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1st Sunday of Lent – Walking in the Desert

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We are now in the season of Lent.  Lent is a time for spiritual renewal. Today’s readings remind us that God always keeps His promises and patiently waits for us to return to Him.

In the first reading from Genesis, we read of how God establishes a covenant with Noah. As you may know, Noah was selected by God to build an ark. In this ark, animals of all kinds would have shelter from a great flood that would wipe the Earth clean of people who have become so wicked that they could not tell right from wrong any longer. Humanity once again failed and God pressed the “reset button,” so to speak. However, God promised that the world would not be destroyed via a flood of this magnitude and used the bow in the clouds or the rainbow as confirmation of that promise. This story should remind us that God always keeps His promise (Numbers 23:19). The great flood wiping out the wickedness of humanity and “resetting” the world was a prefigurement to Baptism where Original Sin is wiped away and the doors to salvation are opened up to us. God waits for us to return to Him.

This brings us to the responsorial Psalm which reminds us that God’s ways are of love and truth.  God is not out to torment us or make us fall. He wants the best of us. God wants us to live in truth and not confusion (James 1:5). No matter what we do in life, God will always be with us and will never abandon us (Hebrews 13:5). The Psalm reminds us of this and that God has our well-being always in mind.

In the second reading, Peter reminds us that Christ suffered for all of our sins once. He suffered for the good and bad on Earth and those souls in Purgatory or the “spirits in prison.”  Peter tells us of the days of Noah and how the eight passengers along with the animals were saved through water. During the forty days, the great flood represented a long period or a period of preparation or transition (Deuteronomy 8:2). For us Catholics, Lent is a period of preparation and renewal into the person of Christ via His passion, death and resurrection. This brings us to the Gospel.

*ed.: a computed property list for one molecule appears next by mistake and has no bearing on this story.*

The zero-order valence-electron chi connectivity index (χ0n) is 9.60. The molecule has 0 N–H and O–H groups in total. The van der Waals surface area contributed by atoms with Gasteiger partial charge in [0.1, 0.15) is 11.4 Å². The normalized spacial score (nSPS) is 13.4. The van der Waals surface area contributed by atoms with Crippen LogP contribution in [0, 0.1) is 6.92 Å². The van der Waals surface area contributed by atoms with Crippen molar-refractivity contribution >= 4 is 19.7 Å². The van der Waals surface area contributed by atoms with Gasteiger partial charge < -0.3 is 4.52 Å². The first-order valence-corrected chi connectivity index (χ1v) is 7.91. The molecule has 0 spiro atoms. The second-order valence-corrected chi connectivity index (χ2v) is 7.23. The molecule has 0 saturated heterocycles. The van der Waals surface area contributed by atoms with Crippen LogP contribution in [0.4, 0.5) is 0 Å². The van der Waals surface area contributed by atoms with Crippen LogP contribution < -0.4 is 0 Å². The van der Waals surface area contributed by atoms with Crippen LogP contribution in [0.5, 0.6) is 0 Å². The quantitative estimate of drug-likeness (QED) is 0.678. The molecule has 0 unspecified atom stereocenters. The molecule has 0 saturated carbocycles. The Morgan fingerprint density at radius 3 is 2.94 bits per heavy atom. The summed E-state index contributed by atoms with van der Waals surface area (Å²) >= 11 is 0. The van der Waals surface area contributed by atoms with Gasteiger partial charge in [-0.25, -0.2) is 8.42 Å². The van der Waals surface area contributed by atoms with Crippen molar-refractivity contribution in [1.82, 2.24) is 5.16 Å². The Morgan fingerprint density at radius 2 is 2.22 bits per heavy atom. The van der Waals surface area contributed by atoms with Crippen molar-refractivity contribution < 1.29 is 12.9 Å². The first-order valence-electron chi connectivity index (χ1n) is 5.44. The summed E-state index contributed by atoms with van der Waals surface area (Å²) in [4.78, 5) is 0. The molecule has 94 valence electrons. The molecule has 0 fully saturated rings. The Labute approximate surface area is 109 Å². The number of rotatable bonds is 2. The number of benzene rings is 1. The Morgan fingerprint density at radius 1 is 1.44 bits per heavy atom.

In the Gospel, we are told that the Spirit drove Jesus out into the desert where he roamed for forty days. While there, Satan tempted Him. The desert is a dry, hot place that seems lifeless. During Lent, we walk in a spiritual desert in order to seek Jesus. Satan and his minions will, of course, appear to us along this journey and tempt us. Like Jesus, we must renounce him and all his empty promises. Walking in this spiritual desert is not easy. Catholics often “give up” something for Lent and there is a reason for this. This “giving up” reminds us that we do not need anything but God in our lives.  We live only by God’s word and grace (Matthew 4:4).

Fasting and giving up meat on Fridays is a symbolic representation of this self-denial and total reliance on God who cares for all (Matthew 6:26-30). We trust solely in God’s providence. Moreover, the Gospel not only tells us briefly of Christ’s  temptation in the desert, but it also reminds us that the kingdom of God is at hand and that we should repent and believe in the Gospel. This thought should be in our minds during Lent and after Lent. God patiently waits for us to return to Him (Isaiah 30:18).  Lent is a period of preparation via penance. We should make use of the Sacraments, especially the Sacrament of Reconciliation.  Let us go now and find Jesus in the desert, ignoring the temptations of the ancient liar.

 

Readings: http://www.usccb.org/bible/readings/022215.cfm

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